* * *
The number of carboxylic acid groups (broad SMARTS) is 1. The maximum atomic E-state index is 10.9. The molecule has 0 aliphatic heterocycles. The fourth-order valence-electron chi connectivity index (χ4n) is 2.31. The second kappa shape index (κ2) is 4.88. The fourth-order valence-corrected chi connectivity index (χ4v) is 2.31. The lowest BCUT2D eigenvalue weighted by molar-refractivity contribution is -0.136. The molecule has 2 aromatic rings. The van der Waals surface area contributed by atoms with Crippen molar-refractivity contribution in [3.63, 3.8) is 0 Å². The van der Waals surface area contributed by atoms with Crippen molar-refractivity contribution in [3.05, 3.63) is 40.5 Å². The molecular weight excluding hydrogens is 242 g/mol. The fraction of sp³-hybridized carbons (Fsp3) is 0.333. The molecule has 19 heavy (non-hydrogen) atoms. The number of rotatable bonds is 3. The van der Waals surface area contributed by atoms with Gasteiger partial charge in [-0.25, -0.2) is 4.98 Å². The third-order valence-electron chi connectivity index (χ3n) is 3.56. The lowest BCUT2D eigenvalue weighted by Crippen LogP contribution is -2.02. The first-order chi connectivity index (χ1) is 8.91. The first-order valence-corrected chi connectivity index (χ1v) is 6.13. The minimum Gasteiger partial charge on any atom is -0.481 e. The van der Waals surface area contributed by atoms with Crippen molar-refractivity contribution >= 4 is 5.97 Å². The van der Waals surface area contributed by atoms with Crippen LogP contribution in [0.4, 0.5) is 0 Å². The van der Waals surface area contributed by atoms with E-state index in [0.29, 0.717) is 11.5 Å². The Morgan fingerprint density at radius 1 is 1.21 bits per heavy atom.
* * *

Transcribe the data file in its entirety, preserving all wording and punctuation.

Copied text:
The number of carboxylic acid groups (broad SMARTS) is 1. The maximum atomic E-state index is 10.9. The molecule has 0 aliphatic heterocycles. The fourth-order valence-electron chi connectivity index (χ4n) is 2.31. The second kappa shape index (κ2) is 4.88. The fourth-order valence-corrected chi connectivity index (χ4v) is 2.31. The lowest BCUT2D eigenvalue weighted by molar-refractivity contribution is -0.136. The molecule has 2 aromatic rings. The van der Waals surface area contributed by atoms with Crippen molar-refractivity contribution in [3.63, 3.8) is 0 Å². The van der Waals surface area contributed by atoms with Crippen molar-refractivity contribution in [3.05, 3.63) is 40.5 Å². The molecular weight excluding hydrogens is 242 g/mol. The fraction of sp³-hybridized carbons (Fsp3) is 0.333. The molecule has 19 heavy (non-hydrogen) atoms. The number of rotatable bonds is 3. The van der Waals surface area contributed by atoms with Gasteiger partial charge in [-0.25, -0.2) is 4.98 Å². The third-order valence-electron chi connectivity index (χ3n) is 3.56. The lowest BCUT2D eigenvalue weighted by Crippen LogP contribution is -2.02. The first-order chi connectivity index (χ1) is 8.91. The first-order valence-corrected chi connectivity index (χ1v) is 6.13. The minimum Gasteiger partial charge on any atom is -0.481 e. The van der Waals surface area contributed by atoms with Crippen molar-refractivity contribution >= 4 is 5.97 Å². The van der Waals surface area contributed by atoms with Crippen LogP contribution in [0.4, 0.5) is 0 Å². The van der Waals surface area contributed by atoms with E-state index in [0.29, 0.717) is 11.5 Å². The Morgan fingerprint density at radius 1 is 1.21 bits per heavy atom.